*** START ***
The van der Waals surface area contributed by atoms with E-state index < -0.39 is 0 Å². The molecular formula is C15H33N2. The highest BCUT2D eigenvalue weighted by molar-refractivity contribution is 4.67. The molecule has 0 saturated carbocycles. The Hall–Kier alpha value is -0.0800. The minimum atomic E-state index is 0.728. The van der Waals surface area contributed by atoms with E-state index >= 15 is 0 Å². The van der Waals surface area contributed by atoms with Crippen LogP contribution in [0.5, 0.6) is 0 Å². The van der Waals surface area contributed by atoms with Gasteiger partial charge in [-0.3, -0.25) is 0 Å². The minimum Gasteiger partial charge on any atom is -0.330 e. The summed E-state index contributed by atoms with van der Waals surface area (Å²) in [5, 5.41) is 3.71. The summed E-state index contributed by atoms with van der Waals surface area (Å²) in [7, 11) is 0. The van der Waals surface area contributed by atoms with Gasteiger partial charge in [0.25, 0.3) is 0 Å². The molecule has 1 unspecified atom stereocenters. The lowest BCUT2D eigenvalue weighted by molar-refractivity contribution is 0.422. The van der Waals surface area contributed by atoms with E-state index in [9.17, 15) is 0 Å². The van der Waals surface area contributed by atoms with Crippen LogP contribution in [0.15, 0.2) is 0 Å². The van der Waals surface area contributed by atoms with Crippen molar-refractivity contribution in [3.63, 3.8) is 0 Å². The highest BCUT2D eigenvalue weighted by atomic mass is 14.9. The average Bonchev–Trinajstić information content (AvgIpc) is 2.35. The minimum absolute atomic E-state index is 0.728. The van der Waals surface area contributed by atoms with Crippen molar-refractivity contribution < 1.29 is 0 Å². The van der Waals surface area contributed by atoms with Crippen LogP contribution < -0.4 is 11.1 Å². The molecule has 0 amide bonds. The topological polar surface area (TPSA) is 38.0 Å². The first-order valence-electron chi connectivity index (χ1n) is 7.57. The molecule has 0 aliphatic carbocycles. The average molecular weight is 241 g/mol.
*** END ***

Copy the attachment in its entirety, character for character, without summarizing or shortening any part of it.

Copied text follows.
The van der Waals surface area contributed by atoms with E-state index < -0.39 is 0 Å². The molecular formula is C15H33N2. The highest BCUT2D eigenvalue weighted by molar-refractivity contribution is 4.67. The molecule has 0 saturated carbocycles. The Hall–Kier alpha value is -0.0800. The minimum atomic E-state index is 0.728. The van der Waals surface area contributed by atoms with E-state index >= 15 is 0 Å². The van der Waals surface area contributed by atoms with Crippen LogP contribution in [0.5, 0.6) is 0 Å². The van der Waals surface area contributed by atoms with Gasteiger partial charge in [-0.3, -0.25) is 0 Å². The minimum Gasteiger partial charge on any atom is -0.330 e. The summed E-state index contributed by atoms with van der Waals surface area (Å²) in [5, 5.41) is 3.71. The summed E-state index contributed by atoms with van der Waals surface area (Å²) in [7, 11) is 0. The van der Waals surface area contributed by atoms with Gasteiger partial charge in [0.25, 0.3) is 0 Å². The molecule has 1 unspecified atom stereocenters. The lowest BCUT2D eigenvalue weighted by molar-refractivity contribution is 0.422. The van der Waals surface area contributed by atoms with E-state index in [9.17, 15) is 0 Å². The van der Waals surface area contributed by atoms with Crippen LogP contribution in [0.15, 0.2) is 0 Å². The van der Waals surface area contributed by atoms with Crippen molar-refractivity contribution in [3.63, 3.8) is 0 Å². The highest BCUT2D eigenvalue weighted by atomic mass is 14.9. The average Bonchev–Trinajstić information content (AvgIpc) is 2.35. The minimum absolute atomic E-state index is 0.728. The van der Waals surface area contributed by atoms with Crippen molar-refractivity contribution < 1.29 is 0 Å². The van der Waals surface area contributed by atoms with Crippen LogP contribution < -0.4 is 11.1 Å². The molecule has 0 amide bonds. The topological polar surface area (TPSA) is 38.0 Å². The first-order valence-electron chi connectivity index (χ1n) is 7.57. The molecule has 0 aliphatic carbocycles. The average molecular weight is 241 g/mol.